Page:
Amazon’s bringing in such cash flow, I can divert 20% of my attention to trying to get my [Shopify] website up, or I can just launch more products on Amazon. A lot of sellers I know don’t have a website.Tony Brooks, COO of a 7-figure Amazon & Shopify brand, Amazon launch consultant.
Any eCommerce business that’s in it for the long-haul will list their products on both their own website and on Amazon. One helps mitigate the risk of the other. If our shipping fulfillment software fails for a week and we can’t ship from our site, we can still sell on Amazon (and point site visitors there). If we have a delayed shipment to Amazon we can still sell through our site. You get the picture.
Where selling exclusively on Amazon has a big advantage is for eCommerce business that are part-time or side hustles. For smaller ventures it can make a lot of sense to just ship everything to Amazon and let them deal with returns, customer inquiries, website maintenance, and all of the other things that can go wrong. Yes the margins are lower than managing your own site, but it comes at a huge convenience.Calloway Cook of Illuminate Labs.
I would never build a business on a 3rd party platform like Amazon or Walmart, nor would I allow it to become too large a part of my sales. Anytime you build something on a third party, you’re one move away from them wiping out your entire business. Amazon can raise fees, suspend your account, no longer allow a certain product to be sold or gating a category. Amazon and any 3rd party platform should be a single sales channel, but your business shouldn’t be reliant on it.John Frigo of My Supplement Store.
We sell both on Shopify and Amazon. We started selling our Christmas items through our website, advertising on Google etc, then selling on Amazon. Now in the first year or two, our online Shopify site did 80% of the sales. But after our Amazon listings started taking off, more and more of our sales start originating from Amazon. This year 40% of our sales were through Amazon, which is a huge percentage. We now spend more time managing and optimizing Amazon than we do on our own store!Jeff Moriarty, Moriarty’s Gem Art.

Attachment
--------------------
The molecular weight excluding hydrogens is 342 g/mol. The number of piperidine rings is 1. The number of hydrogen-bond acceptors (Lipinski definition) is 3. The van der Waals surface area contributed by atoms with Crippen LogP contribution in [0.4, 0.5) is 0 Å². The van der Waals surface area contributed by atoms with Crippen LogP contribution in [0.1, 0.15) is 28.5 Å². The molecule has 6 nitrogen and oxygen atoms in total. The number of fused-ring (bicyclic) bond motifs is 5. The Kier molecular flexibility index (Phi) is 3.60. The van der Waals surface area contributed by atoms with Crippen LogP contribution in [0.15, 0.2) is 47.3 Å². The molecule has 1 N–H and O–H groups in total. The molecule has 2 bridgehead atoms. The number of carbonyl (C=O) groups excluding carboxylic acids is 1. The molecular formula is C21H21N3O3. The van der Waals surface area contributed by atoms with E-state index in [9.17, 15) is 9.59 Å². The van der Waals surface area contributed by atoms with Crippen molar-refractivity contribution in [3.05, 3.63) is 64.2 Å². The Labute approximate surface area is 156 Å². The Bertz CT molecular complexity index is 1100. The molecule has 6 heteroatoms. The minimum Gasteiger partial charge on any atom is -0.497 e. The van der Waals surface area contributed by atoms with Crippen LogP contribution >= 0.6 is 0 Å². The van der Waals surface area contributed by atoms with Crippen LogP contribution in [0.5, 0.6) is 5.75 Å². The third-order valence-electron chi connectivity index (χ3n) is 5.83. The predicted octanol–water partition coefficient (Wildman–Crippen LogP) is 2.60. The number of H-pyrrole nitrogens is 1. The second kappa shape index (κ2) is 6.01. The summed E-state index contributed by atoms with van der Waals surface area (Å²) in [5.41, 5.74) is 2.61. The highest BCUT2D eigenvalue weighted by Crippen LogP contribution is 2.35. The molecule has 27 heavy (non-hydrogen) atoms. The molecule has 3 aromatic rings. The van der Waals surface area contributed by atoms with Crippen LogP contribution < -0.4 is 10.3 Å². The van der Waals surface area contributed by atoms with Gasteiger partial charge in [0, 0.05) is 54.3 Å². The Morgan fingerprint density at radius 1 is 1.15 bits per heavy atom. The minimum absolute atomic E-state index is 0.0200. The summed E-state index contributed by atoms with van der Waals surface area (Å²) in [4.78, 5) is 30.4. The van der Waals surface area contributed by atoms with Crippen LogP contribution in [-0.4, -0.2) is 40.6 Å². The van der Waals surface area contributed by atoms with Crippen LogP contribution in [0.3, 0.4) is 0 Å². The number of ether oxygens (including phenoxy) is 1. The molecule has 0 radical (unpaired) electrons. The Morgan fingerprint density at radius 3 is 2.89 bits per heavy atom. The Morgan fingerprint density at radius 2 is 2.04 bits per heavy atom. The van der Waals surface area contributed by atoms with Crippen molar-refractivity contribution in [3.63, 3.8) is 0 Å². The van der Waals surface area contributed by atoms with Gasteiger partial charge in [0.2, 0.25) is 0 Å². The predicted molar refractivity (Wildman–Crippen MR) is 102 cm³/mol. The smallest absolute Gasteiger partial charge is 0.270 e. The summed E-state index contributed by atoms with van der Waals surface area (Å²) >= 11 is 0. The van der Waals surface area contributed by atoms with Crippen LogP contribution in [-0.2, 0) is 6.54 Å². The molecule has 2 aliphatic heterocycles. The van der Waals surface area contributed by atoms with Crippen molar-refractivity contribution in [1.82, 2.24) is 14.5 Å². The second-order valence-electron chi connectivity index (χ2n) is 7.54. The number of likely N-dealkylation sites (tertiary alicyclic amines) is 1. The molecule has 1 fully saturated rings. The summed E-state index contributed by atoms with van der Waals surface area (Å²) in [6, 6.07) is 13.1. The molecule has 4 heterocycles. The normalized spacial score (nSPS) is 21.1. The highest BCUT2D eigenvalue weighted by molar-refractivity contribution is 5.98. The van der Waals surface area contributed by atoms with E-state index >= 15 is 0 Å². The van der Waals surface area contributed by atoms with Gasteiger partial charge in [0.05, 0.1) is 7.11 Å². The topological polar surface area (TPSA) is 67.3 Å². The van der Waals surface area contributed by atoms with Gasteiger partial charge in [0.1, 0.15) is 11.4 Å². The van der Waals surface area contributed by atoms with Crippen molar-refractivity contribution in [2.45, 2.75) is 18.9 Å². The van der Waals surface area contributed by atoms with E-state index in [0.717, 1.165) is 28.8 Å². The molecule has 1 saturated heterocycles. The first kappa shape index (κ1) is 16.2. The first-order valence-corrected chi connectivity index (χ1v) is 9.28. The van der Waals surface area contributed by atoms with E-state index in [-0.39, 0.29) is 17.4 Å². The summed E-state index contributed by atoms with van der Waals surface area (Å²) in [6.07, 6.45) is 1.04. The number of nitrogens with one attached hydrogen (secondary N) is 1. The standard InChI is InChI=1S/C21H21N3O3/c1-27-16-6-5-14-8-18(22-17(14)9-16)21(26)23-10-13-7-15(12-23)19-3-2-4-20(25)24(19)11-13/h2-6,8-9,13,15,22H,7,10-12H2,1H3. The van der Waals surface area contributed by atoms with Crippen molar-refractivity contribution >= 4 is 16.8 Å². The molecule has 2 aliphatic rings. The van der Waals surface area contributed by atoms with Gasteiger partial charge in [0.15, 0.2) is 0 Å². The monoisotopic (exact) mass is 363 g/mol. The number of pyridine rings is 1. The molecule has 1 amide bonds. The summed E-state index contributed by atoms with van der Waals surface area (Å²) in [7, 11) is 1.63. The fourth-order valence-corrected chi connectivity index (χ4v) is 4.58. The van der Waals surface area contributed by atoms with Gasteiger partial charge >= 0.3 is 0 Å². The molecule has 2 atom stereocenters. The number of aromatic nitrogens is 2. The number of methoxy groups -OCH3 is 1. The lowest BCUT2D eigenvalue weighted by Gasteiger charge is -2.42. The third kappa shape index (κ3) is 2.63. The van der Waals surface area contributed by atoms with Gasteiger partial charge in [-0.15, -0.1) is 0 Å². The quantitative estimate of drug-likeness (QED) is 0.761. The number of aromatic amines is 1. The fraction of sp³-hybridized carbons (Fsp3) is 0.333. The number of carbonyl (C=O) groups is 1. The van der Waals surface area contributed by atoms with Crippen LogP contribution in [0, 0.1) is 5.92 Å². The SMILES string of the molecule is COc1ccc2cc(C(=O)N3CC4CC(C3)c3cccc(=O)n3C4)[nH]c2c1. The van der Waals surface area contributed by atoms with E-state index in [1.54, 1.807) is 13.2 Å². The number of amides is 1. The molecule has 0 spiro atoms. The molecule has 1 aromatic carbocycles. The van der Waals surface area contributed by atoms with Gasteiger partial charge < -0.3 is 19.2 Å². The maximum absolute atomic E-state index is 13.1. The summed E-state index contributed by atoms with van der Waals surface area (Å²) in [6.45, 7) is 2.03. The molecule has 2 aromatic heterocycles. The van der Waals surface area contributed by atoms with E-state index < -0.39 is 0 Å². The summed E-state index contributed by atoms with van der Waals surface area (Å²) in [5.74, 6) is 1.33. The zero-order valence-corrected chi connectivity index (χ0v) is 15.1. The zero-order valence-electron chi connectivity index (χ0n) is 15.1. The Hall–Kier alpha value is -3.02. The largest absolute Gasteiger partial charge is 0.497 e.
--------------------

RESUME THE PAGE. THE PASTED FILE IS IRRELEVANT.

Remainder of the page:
Other than the fact that you don’t have much control over the Amazon platform including the customers that buy from you, you can get ‘lost’ on there due to the possibly many product listings and sellers that offer similar kinds of stuff.
Maintaining my own standalone website (using Shopify) gives me a better chance to grow the business thanks to the ability to publish blog posts and build an email list, as apposed to merely selling on Amazon. I haven’t completely abandoned Amazon as it’s still undeniably the biggest platform for eCommerce sellers to reach millions of customers, but my current focus is building and promoting the business beyond their platform, where it’s easier to stand out in this competitive era.Hassan Alnassir, Founder and owner of Premium Joy
I prefer Shopify for established brands who have their own customer base and good organic traction because it is a prettier, more accessible brand interface that allows customers to more easily see and buy more. Shopify also lets you keep all your revenue except a small transaction fee whereas Amazon takes a heftier percentage cut. Amazon is great for brands starting out because it offers its existing audience and is an inexpensive way to start up and get your brand’s name out there.Stacy Caprio, Accelerated Growth Marketing.
Amazon vs Shopify: Our Verdict
So, what’s the final verdict? Should you start your business on Amazon or Shopify?
There’s no “right” answer to this question. Each one has its own advantages, which may be more or less important to different business owners. You can also utilize both, as many online businesses do.
We do have some recommendations, depending what stage your business is at.
For most sellers, Amazon is a better fit. While it’s nice to have total control, as you do on Shopify, most people underestimate how much work Amazon takes off your plate.
Driving traffic full-time is a big task, and you’re unlikely to ever have the same exposure as you do on Amazon. Then there are additional tasks such as:
- Order fulfillment
- Designing product pages
- Managing customer service & returns
- Optimizing site speed & CRO
You can save 2-3 staff at least by selling on Amazon, vs Shopify. This makes it a great choice if you’re a new business owner, perhaps running your business as a solopreneur.
Many cite higher fees on Amazon, but it can come out even in the end when you consider the costs of driving traffic, as well as paying and managing additional staff you need for a Shopify business.
All this being said, it’s not a good idea long-term to sell on Amazon alone. Having all your eggs in one basket is risky, especially a third-party platform like Amazon.
It’s best to branch out eventually and sell on multiple platforms. This gives you full ownership over your business, and allows you to grow further and faster.